Summary: When one is told that their faith is great, it bears our study and meditation. What were the marks of this Canaanite ladies’ faith? There are at least four marks of great faith!
The Marks of Great Faith
Jesus Christ did not exaggerate or mince words. He spoke the truth and the truth alone. When He applauds someone’s faith as "great," then it ought to make us take notice.
Only twice, both with Gentiles, does Jesus Christ call someone’s faith "great." Numerous times He reproached those that had no faith, and rebuked His disciples for having little faith, but rarely did He applaud faith as "great."
I dare say, none of us this morning would claim to have "great faith." We might say that our faith is weak but not great. And yet our text points to a woman among the Gentiles that Christ considered to have displayed great faith - the kind of faith that meets with His heartiest approval.
In our text we find a woman whom Jesus said to her, “O woman, great is thy faith.” Jesus said this about a woman who would not leave until she got what she wanted from Christ.
Faith is the cup we lift up to God for Him to fill with answers to prayer. Faith is the hand that grabs hold of the promises of God.
When one is told that their faith is great, it bears our study and meditation.
What were the marks of this Canaanite ladies’ faith?
There are at least four marks of great faith!
I. Great faith STARTS WITH A GREAT PROBLEM
The only materials God can use in building our faith are our difficulties. If we can figure something out, we do not need faith. If a problem is a minor problem and can be solved by our reasoning and common sense, it needs no faith.
God doesn’t build great faith with small trials.
This woman had a great difficulty. Her daughter was grievously vexed with a devil. I have no doubt but that by the time she decided to seek out Jesus, she had tried every remedy she knew to try. She had likely been to every doctor and tried every home remedy she could seek out to help her daughter. By the time she seeks out Jesus she has become a very desperate woman. All hope has about gone from her. She didn’t know what else to do.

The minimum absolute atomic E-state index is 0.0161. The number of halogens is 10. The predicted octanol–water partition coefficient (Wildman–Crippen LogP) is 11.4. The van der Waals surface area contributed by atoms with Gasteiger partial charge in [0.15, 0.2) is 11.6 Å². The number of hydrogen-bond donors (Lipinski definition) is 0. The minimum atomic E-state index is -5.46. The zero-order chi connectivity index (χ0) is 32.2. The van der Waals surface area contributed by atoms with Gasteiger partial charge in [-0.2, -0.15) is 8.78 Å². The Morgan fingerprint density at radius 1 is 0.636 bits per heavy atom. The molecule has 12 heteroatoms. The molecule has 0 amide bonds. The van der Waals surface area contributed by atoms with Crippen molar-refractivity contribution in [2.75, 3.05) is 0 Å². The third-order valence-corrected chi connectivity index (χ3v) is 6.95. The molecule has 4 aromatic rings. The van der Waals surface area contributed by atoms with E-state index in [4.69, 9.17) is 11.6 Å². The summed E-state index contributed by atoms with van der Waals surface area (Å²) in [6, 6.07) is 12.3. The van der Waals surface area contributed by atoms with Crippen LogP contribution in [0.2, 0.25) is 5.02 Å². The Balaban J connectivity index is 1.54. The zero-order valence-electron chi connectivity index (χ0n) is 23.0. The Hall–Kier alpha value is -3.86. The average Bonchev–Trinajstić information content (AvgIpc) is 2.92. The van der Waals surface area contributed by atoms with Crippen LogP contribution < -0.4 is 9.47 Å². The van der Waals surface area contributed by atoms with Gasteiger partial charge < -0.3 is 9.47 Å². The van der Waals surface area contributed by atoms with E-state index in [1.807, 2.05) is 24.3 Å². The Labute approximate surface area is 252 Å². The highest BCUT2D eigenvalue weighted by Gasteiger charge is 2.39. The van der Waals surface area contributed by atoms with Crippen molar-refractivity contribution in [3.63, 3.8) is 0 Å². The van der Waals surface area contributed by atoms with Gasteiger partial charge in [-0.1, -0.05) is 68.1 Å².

This Canaanite woman had a great trial; her daughter was grievously vexed with a devil. God doesn’t build great faith in us with little troubles; great faith is not built by climbing small mountains. It is the cliff that is impossible to climb that challenges our faith into greatness.
By her own assessment, her daughter was "grievously vexed with a devil."
This mother felt the helplessness of watching her daughter under the control of the demons. And so she cried to Jesus, "Have mercy on me, O Lord, thou Son of David!" The text suggests that she did this repeatedly. She was desperate.
She understood that she could do many things for her little daughter, but she could not deliver her from being demonized. She had a great problem.
George Muller put it this way: "God delights to increase the faith of His children. We ought, instead of wanting no trials before victory, no exercise for patience, to be willing to take them from God’s hand as a means. I say - and say it deliberately - trials, obstacles, difficulties, and sometimes defeats, are the very food of faith."